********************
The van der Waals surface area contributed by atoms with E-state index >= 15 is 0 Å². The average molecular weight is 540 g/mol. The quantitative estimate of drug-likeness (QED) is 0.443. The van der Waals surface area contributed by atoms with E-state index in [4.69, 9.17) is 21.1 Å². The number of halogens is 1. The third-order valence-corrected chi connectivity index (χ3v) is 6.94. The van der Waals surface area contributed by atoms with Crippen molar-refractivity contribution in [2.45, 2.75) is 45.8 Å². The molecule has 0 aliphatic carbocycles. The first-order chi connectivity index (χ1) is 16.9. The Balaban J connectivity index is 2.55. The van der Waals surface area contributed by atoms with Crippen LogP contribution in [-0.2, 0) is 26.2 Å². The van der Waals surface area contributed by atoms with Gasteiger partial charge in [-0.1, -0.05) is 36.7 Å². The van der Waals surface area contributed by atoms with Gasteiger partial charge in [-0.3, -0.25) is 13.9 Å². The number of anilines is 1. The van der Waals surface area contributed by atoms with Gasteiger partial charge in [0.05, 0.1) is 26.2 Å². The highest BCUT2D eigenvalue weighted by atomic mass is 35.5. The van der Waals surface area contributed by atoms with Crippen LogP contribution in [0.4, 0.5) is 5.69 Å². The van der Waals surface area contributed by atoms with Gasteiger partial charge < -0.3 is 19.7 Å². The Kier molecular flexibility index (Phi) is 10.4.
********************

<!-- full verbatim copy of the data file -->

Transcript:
The van der Waals surface area contributed by atoms with E-state index >= 15 is 0 Å². The average molecular weight is 540 g/mol. The quantitative estimate of drug-likeness (QED) is 0.443. The van der Waals surface area contributed by atoms with E-state index in [4.69, 9.17) is 21.1 Å². The number of halogens is 1. The third-order valence-corrected chi connectivity index (χ3v) is 6.94. The van der Waals surface area contributed by atoms with Crippen molar-refractivity contribution in [2.45, 2.75) is 45.8 Å². The molecule has 0 aliphatic carbocycles. The first-order chi connectivity index (χ1) is 16.9. The Balaban J connectivity index is 2.55. The van der Waals surface area contributed by atoms with Crippen LogP contribution in [-0.2, 0) is 26.2 Å². The van der Waals surface area contributed by atoms with Gasteiger partial charge in [-0.1, -0.05) is 36.7 Å². The van der Waals surface area contributed by atoms with Gasteiger partial charge in [-0.3, -0.25) is 13.9 Å². The number of anilines is 1. The van der Waals surface area contributed by atoms with Gasteiger partial charge in [0.05, 0.1) is 26.2 Å². The highest BCUT2D eigenvalue weighted by atomic mass is 35.5. The van der Waals surface area contributed by atoms with Crippen LogP contribution in [0.4, 0.5) is 5.69 Å². The van der Waals surface area contributed by atoms with Gasteiger partial charge < -0.3 is 19.7 Å². The Kier molecular flexibility index (Phi) is 10.4.